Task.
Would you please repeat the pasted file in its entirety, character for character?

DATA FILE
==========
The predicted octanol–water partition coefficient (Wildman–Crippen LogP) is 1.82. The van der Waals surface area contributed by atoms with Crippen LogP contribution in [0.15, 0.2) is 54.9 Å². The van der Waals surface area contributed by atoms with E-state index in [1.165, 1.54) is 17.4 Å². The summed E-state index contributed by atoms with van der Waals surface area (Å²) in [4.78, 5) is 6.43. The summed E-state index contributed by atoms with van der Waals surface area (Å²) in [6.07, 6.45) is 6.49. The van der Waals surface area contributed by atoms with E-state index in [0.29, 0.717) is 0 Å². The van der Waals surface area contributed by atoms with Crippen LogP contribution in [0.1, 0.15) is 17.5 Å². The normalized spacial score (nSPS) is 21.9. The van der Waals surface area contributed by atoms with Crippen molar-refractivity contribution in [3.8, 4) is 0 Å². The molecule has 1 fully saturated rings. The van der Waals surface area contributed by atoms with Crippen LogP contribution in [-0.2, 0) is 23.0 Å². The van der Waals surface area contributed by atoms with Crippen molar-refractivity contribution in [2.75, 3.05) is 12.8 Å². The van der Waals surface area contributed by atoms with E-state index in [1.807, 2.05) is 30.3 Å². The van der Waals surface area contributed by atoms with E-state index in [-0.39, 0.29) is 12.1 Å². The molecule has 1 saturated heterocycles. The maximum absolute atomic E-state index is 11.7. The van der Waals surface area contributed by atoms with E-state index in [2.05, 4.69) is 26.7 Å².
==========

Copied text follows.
The predicted octanol–water partition coefficient (Wildman–Crippen LogP) is 1.82. The van der Waals surface area contributed by atoms with Crippen LogP contribution in [0.15, 0.2) is 54.9 Å². The van der Waals surface area contributed by atoms with E-state index in [1.165, 1.54) is 17.4 Å². The summed E-state index contributed by atoms with van der Waals surface area (Å²) in [4.78, 5) is 6.43. The summed E-state index contributed by atoms with van der Waals surface area (Å²) in [6.07, 6.45) is 6.49. The van der Waals surface area contributed by atoms with E-state index in [0.29, 0.717) is 0 Å². The van der Waals surface area contributed by atoms with Crippen LogP contribution in [0.1, 0.15) is 17.5 Å². The normalized spacial score (nSPS) is 21.9. The van der Waals surface area contributed by atoms with Crippen molar-refractivity contribution in [3.8, 4) is 0 Å². The molecule has 1 fully saturated rings. The van der Waals surface area contributed by atoms with Crippen LogP contribution in [-0.2, 0) is 23.0 Å². The van der Waals surface area contributed by atoms with Crippen molar-refractivity contribution in [2.75, 3.05) is 12.8 Å². The van der Waals surface area contributed by atoms with E-state index in [1.807, 2.05) is 30.3 Å². The van der Waals surface area contributed by atoms with E-state index in [-0.39, 0.29) is 12.1 Å². The molecule has 1 saturated heterocycles. The maximum absolute atomic E-state index is 11.7. The van der Waals surface area contributed by atoms with E-state index in [2.05, 4.69) is 26.7 Å².